I am not sure how much interest there is in our community for the Jewish-style delicatessen, but in the event that there is any, and with the hope that others will not make the mistake I did in dining there, I offer the following review of Nu, the recently-opened modern delicatessen at 1711 Murray Avenue in Squirrel Hill, form the owners of Pamela's.
If the diner is seeking a place to spend close to $50 on a meal for two in an establishment with no atmosphere, management that is asleep, where intimate conversation is impossible, in which one will be crammed into seating like fish in a sardine can, and provided a paper napkin, this is a spot to consider.
The table for two which my wife and I occupied was about fourteen inches from the next one. The taking of our order was twice interrupted, our server having to back up and get out of the way when another worker wished to walk by. In order to clear the table next to ours, the busser had to bend over, whereupon her buttocks were practically in our faces. When a gentleman walked past our table, he came within a fraction of an inch of his raincoat brushing my sandwich: you get the picture.
The prices are high for the quantity of food provided. The matzoh ball soup was satisfactory (though not as good as what I prepare from a packaged mix). It was $5.95 for a bowl with two large balls, a standard delicatessen price, and it was served to us not close to hot. The soup was served with five tasty crispy noodles. I ordered the "chazzer" size Montreal beef sandwich (the literal Yiddish translation of chazzer is "pig"). I thought this might be in the mold of traditional delicatessen mammoth sandwiches with about a pound of beef on it; that was not the case. There was nothing piggish about this $15.99 dish; it was a standard size. The latke tots, crispy potato balls, $5, was a portion suitable for one person with an appetite. My wife had an eggplant sandwich, $11.99, which she enjoyed.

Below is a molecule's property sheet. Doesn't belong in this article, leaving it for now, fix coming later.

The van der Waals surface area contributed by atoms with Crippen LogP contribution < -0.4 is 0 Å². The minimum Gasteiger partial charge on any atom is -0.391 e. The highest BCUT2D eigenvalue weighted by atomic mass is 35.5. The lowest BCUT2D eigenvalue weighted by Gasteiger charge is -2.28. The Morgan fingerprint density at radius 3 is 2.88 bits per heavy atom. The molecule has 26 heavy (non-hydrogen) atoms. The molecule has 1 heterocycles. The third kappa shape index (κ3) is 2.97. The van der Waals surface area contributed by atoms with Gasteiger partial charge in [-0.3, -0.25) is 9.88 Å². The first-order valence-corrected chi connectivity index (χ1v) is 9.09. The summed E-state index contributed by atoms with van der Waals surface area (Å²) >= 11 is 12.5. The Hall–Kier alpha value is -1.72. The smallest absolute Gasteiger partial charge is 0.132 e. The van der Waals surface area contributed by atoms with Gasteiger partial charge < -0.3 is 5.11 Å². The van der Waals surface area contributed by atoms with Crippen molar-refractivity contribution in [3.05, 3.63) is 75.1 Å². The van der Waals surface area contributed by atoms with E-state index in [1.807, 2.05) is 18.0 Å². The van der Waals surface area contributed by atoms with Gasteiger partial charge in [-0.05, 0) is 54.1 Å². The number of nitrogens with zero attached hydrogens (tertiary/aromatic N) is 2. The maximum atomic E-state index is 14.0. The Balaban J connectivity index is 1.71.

Managers were in circulation, but neither provided a quality check or paid any attention to the customers other than to bring food and remove plates. One of these individuals is a sister of one of the owners and serves as the operator of the restaurant; she was glum.
The food was generally tasty and our server, although slow, was pleasant and reasonably efficient, but the atmosphere and logistics of the place are so abominable as to ruin any meal. I suppose this is what one should expect from the owners of Pamela's, another establishment with good food, but in which customers are jammed into spaces in violation of the standards of the Geneva Conventions.
My wife and I can say that we have dined at Nu; next time and forevermore , Food for Thought or Smallman Street Deli!